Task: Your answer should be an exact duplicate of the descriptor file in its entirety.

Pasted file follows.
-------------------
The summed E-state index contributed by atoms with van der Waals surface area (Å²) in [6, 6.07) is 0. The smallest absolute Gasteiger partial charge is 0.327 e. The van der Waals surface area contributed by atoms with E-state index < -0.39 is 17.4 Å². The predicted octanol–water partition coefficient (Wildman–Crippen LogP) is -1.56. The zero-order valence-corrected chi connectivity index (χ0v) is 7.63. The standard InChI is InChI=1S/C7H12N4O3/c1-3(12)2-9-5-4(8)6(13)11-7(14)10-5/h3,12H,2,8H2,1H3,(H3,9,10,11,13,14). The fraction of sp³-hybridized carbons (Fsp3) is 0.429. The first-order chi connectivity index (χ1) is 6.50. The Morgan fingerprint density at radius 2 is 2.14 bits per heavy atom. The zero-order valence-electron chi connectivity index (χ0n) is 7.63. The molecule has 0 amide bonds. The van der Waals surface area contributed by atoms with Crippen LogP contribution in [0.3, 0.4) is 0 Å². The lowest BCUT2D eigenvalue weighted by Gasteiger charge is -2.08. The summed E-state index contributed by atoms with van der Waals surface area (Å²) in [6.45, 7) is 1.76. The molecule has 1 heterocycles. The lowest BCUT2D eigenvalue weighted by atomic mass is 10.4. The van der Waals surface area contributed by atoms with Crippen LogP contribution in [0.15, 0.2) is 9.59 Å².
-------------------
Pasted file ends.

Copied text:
The summed E-state index contributed by atoms with van der Waals surface area (Å²) in [6, 6.07) is 0. The smallest absolute Gasteiger partial charge is 0.327 e. The van der Waals surface area contributed by atoms with E-state index < -0.39 is 17.4 Å². The predicted octanol–water partition coefficient (Wildman–Crippen LogP) is -1.56. The zero-order valence-corrected chi connectivity index (χ0v) is 7.63. The standard InChI is InChI=1S/C7H12N4O3/c1-3(12)2-9-5-4(8)6(13)11-7(14)10-5/h3,12H,2,8H2,1H3,(H3,9,10,11,13,14). The fraction of sp³-hybridized carbons (Fsp3) is 0.429. The first-order chi connectivity index (χ1) is 6.50. The Morgan fingerprint density at radius 2 is 2.14 bits per heavy atom. The zero-order valence-electron chi connectivity index (χ0n) is 7.63. The molecule has 0 amide bonds. The van der Waals surface area contributed by atoms with Crippen LogP contribution in [0.3, 0.4) is 0 Å². The lowest BCUT2D eigenvalue weighted by Gasteiger charge is -2.08. The summed E-state index contributed by atoms with van der Waals surface area (Å²) in [6.45, 7) is 1.76. The molecule has 1 heterocycles. The lowest BCUT2D eigenvalue weighted by atomic mass is 10.4. The van der Waals surface area contributed by atoms with Crippen LogP contribution in [0.15, 0.2) is 9.59 Å².